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Leningrad’s Victory Day. 74th anniversary of the Blockade’s end marked in St. Petersburg

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The most important event for all Leningrad residents, Blockade’s survivors and war veterans – solemn remembrance ceremony at Piskaryovskoe Memorial Cemetery. “Sankt-Peterburg” TV channel broadcasted it live.

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As per tradition, flowers were also brought to building number 14 at Nevskiy Prospekt. Anna Bezkrovnaya reports on those and other memorial events.

Anna Bezkrovnaya, reporter: “Leningrad’s Victory Day – like a second birthday for our city. On this solemn and tragic day we remember those who gave their lives so that we could live in peace. January 27th began with a remembrance event at Piskaryovskoe Cemetery”

The line of people slowly moved towards the memorial. Everyone carrying candles and flowers. Many have relatives buried in the largest mass grave in the world. The Blockade is the tragedy which touched every family in Leningrad.

Albert Glushkin, resident of the Blockade Leningrad: “Many people’s parents are buried here. Two of my friends too. Two other friends died elsewhere – one in Prussia, another in Hungary. Im the only one still alive from the five of us. Like an antiquity”

That day, January 27th 1944, still brings tears to the eyes of those who survived the Blockade. Tears of sorrow – because of the losses – and tears of joy that all this nightmare was over.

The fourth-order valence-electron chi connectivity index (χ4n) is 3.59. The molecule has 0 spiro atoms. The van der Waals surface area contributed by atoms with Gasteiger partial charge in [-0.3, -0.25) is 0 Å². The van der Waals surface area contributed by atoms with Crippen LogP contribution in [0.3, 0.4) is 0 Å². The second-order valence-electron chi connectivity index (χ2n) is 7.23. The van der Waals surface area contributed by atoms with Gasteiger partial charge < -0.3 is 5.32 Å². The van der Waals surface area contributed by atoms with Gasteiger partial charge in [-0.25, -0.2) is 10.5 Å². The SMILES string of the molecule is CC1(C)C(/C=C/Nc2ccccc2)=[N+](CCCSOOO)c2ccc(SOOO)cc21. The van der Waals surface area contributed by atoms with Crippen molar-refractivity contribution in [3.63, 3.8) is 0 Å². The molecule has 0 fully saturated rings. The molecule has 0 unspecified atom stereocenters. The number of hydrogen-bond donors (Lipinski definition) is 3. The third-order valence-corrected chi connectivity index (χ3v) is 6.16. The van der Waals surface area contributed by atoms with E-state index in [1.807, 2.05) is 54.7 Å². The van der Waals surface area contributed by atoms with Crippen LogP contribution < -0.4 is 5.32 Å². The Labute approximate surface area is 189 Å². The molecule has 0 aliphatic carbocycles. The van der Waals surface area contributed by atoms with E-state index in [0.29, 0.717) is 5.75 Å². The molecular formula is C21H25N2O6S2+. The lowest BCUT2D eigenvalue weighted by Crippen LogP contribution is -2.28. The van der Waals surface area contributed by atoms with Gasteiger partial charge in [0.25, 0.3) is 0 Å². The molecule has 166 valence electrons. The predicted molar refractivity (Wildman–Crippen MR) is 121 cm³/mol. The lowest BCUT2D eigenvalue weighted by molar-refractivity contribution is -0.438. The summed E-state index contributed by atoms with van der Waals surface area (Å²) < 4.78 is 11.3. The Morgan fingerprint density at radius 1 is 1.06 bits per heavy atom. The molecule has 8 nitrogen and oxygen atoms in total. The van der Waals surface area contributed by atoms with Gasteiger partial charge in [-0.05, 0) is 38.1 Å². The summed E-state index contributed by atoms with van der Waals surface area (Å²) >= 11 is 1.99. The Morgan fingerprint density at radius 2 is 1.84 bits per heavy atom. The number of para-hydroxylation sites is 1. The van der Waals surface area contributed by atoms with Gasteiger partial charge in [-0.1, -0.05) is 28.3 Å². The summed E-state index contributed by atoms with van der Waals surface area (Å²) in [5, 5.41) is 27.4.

Valentina Kuznetsova, resident of the Blockade Leningrad: “It was a great joy. We were running around and feeling happy. We had been carrying sand upstairs and helping out in any way we could – all throughout the war. Went to the river to get water”

And, of course, listened to the radio. The voice of the Blockade’s muse gave the people hope that they would survive. An event dedicated to Olga Berggoltz took place by the placard dedicated to the poet at Italyanskaya street.

Flowers were brought to another placard – saying “Citizens! This side of the street is most dangerous during artillery fire” – at Nevskiy 14. Many people still pass it with shivers.

Nina Barkovskaya, resident of the Blockade Leningrad: “During this week, when I go to bed, I keep reminiscing the Blockade. From beginning to end. All night long. What can you do? We survived it and cannot forget it. I pray to God that our great-grandchildren won’t have to live through something like that”

A unique interactive exhibition was opened in St. Petersburg – to keep the memory of our ancestors alive forever. The entire city with buildings destroyed by bombs, hospitals and authentic military gear from those days.

Georgiy Poltavchenko, Governor of St. Petersburg: “Its very important that this memory is alive in the hearts of all of us. The center which we are opening today contributes to keeping it alive. Centers of patriotic upbringing. I’m sure that boys and girls, residents of Leningrad and St. Petersburg, will visit it.

The atmosphere of the war years was recreated at Capella’s backyard – at the “900 days and nights” event. Wooden crosses symbolize the horrors of the Blockade and the courage of the people who never gave up and did everything to ensure that day 74 years ago arrived.

Nikolay Nosov, resident of the Blockade Leningrad: “It was a happy day. I remember it for the first fireworks show in Lenigrad – after the Blockade was lifted. My aunt worked at “LenEnergo” and I came there in the morning, took a place next to those guns and watched the people prepare for this memorable show”

And today thousands of people will watch the fireworks. The one marking 74 years since the end of the Blockade. Even after all these years nobody has been forgotten in Leningrad. Nothing has been forgotten.

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